Bangladesh postponed elections yesterday as continuing violence forced the President to declare a state of emergency.
The government announced a curfew in the capital, Dhaka, and 60 other towns and cities. At least 45 people have been killed in pre-vote violence so far.
The move to delay the elections, which was announced last night by President Iajuddin Ahmed, came after both the UN and the EU announced they were suspending all technical support for the vote, originally scheduled for 22 January. "It's not possible to hold the elections on schedule," said Mr Ahmed. "We need a flawless voter list to ensure that the elections are free, fair and credible.'' He did not give a new date.
A "grave emergency exists in the country threatening public security and its economy", said the President's spokesman, Rahman Chowdhury. At least 200 people have been injured in the past three days as opposition activists enforced a transport blockade. The army was called in but failed to bring calm to the streets.
A new voter list had been one of the demands of a major political party, the Awami League, that has orchestrated protests and strikes in recent months. It alleges Mr Ahmed's administration was biased towards its rival, the Bangladeshi Nationalist Party (BNP), and said it would boycott the elections unless he stepped down and the polls were postponed. Mr Ahmed announced yesterday he was resigning as Prime Minister.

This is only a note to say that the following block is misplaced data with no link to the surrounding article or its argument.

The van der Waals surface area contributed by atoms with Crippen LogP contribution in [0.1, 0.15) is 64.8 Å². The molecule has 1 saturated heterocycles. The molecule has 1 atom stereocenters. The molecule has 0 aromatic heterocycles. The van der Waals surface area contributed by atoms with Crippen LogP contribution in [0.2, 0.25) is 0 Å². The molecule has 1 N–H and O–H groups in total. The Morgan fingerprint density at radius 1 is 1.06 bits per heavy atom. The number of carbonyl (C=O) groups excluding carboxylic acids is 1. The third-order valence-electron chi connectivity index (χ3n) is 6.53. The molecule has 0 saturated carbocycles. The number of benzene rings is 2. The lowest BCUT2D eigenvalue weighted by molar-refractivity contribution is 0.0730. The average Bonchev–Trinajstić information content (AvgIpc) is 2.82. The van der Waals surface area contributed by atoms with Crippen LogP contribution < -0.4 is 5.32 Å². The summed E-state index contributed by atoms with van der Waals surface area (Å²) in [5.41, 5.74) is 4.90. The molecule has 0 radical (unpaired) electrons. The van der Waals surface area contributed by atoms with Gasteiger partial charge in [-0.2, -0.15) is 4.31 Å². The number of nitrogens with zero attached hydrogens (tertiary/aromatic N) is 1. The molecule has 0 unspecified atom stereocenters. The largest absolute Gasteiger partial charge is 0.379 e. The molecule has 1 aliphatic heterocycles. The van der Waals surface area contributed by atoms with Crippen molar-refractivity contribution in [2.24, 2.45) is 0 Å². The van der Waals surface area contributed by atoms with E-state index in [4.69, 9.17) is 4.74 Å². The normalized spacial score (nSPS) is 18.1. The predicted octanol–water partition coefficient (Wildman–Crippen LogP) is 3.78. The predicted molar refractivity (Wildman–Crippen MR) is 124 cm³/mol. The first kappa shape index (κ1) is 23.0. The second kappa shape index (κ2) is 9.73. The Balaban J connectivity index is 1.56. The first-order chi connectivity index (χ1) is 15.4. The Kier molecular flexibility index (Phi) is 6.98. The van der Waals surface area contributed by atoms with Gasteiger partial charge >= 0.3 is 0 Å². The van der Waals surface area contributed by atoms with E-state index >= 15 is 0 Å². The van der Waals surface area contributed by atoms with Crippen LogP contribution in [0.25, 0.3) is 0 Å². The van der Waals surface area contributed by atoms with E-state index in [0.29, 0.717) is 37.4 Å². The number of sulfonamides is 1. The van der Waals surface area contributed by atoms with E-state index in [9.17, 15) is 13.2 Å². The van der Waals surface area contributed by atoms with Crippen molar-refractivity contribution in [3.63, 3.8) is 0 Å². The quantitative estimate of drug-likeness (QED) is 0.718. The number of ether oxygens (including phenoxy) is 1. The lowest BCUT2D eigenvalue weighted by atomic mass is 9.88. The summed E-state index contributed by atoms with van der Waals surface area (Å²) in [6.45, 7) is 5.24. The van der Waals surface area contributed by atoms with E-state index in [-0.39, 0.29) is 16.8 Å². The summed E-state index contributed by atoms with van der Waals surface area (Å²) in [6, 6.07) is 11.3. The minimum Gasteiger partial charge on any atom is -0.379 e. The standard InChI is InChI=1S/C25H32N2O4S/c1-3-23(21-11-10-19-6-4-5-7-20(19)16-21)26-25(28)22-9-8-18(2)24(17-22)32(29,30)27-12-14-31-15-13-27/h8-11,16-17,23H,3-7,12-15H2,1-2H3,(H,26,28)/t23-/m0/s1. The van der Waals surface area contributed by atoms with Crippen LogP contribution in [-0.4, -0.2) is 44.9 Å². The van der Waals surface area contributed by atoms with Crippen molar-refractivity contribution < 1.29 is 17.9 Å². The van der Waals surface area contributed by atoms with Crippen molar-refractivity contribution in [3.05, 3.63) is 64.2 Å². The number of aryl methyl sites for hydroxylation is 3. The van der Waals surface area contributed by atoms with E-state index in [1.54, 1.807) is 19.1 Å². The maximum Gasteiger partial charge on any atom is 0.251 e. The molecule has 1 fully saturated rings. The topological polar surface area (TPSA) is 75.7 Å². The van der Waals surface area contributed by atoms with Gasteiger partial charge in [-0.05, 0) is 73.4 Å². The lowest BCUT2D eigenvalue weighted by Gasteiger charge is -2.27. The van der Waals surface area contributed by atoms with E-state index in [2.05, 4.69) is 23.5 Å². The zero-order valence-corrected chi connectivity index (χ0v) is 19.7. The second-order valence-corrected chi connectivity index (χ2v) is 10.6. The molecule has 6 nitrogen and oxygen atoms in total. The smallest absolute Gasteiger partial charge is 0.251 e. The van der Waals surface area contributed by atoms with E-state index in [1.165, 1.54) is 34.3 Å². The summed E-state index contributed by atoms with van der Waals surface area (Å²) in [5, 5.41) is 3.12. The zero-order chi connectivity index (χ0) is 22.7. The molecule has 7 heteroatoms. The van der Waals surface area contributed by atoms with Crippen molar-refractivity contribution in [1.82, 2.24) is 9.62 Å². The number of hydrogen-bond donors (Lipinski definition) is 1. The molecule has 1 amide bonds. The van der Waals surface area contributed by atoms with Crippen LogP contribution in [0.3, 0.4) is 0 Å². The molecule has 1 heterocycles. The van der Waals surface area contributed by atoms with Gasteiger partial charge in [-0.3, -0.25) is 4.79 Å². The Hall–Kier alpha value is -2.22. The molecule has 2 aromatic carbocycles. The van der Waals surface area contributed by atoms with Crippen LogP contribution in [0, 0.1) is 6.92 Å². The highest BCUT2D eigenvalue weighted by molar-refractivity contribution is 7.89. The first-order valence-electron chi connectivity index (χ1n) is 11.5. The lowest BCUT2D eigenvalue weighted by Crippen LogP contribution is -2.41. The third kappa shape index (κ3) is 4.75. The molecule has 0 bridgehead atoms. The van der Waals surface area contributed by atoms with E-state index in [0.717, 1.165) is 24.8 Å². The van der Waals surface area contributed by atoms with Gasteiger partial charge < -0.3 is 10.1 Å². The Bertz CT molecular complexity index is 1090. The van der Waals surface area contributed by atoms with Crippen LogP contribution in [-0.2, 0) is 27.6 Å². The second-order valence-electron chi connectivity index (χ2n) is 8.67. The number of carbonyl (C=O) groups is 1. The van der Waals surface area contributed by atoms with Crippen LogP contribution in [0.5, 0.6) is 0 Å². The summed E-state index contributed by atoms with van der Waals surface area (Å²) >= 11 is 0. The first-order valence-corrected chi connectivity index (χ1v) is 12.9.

Under Bangladesh's system, a neutral caretaker government takes over three months before elections. But the parties were unable to agree on a neutral prime minister, and Mr Ahmed stepped in. He remains President, a largely ceremonial office, and has already appointed a successor as caretaker prime minister, Fazlul Haque.
At the heart of this crisis is the rivalry between the two party leaders - the Awami League's Sheikh Hasina and the BNP's Begum Khaleda Zia. Khaleda Zia ended her five-year term as prime minister in the autumn and handed over to an interim government.
Political analysts say the rivalry between Sheikh Hasina and Khaleda Zia has divided the country of 140 million. The UN secretary general, Ban Ki-moon said: "The political crisis in Bangladesh has severely jeopardised the legitimacy of the electoral process."
Stefan Frowein, head of the European Commission's delegation in Dhaka, said: "I am deeply disappointed that it has not proven possible for the main parties to reach an agreement paving the way for democratic and credible elections."Reuse content